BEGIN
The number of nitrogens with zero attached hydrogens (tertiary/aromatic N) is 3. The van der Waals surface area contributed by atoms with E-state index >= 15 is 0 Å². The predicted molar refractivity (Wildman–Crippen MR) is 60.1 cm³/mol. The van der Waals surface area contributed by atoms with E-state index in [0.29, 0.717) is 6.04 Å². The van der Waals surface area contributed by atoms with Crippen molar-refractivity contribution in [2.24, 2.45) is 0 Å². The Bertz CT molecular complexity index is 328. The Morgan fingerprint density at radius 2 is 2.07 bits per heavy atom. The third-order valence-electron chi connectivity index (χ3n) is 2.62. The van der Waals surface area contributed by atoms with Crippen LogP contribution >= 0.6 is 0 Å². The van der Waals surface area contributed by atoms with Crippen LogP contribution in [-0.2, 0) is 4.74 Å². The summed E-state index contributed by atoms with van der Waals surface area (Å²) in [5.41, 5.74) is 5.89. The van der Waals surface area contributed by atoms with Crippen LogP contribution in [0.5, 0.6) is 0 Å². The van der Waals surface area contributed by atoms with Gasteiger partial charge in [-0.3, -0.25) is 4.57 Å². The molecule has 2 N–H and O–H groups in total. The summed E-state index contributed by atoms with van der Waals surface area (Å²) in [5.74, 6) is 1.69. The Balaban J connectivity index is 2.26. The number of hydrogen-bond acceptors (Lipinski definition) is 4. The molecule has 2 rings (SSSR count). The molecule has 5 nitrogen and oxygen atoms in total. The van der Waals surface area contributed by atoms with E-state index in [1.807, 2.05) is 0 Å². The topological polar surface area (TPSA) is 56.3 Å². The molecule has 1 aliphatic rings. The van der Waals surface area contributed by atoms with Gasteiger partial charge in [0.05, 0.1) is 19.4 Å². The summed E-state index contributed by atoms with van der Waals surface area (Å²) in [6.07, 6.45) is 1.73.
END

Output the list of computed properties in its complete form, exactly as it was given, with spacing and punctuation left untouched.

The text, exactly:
The number of nitrogens with zero attached hydrogens (tertiary/aromatic N) is 3. The van der Waals surface area contributed by atoms with E-state index >= 15 is 0 Å². The predicted molar refractivity (Wildman–Crippen MR) is 60.1 cm³/mol. The van der Waals surface area contributed by atoms with E-state index in [0.29, 0.717) is 6.04 Å². The van der Waals surface area contributed by atoms with Crippen molar-refractivity contribution in [2.24, 2.45) is 0 Å². The Bertz CT molecular complexity index is 328. The Morgan fingerprint density at radius 2 is 2.07 bits per heavy atom. The third-order valence-electron chi connectivity index (χ3n) is 2.62. The van der Waals surface area contributed by atoms with Crippen LogP contribution >= 0.6 is 0 Å². The van der Waals surface area contributed by atoms with Crippen LogP contribution in [-0.2, 0) is 4.74 Å². The summed E-state index contributed by atoms with van der Waals surface area (Å²) in [5.41, 5.74) is 5.89. The van der Waals surface area contributed by atoms with Crippen LogP contribution in [0.5, 0.6) is 0 Å². The van der Waals surface area contributed by atoms with Gasteiger partial charge in [-0.3, -0.25) is 4.57 Å². The molecule has 2 N–H and O–H groups in total. The summed E-state index contributed by atoms with van der Waals surface area (Å²) in [5.74, 6) is 1.69. The Balaban J connectivity index is 2.26. The number of hydrogen-bond acceptors (Lipinski definition) is 4. The molecule has 2 rings (SSSR count). The molecule has 5 nitrogen and oxygen atoms in total. The van der Waals surface area contributed by atoms with E-state index in [1.807, 2.05) is 0 Å². The topological polar surface area (TPSA) is 56.3 Å². The molecule has 1 aliphatic rings. The van der Waals surface area contributed by atoms with Gasteiger partial charge in [0.05, 0.1) is 19.4 Å². The summed E-state index contributed by atoms with van der Waals surface area (Å²) in [6.07, 6.45) is 1.73.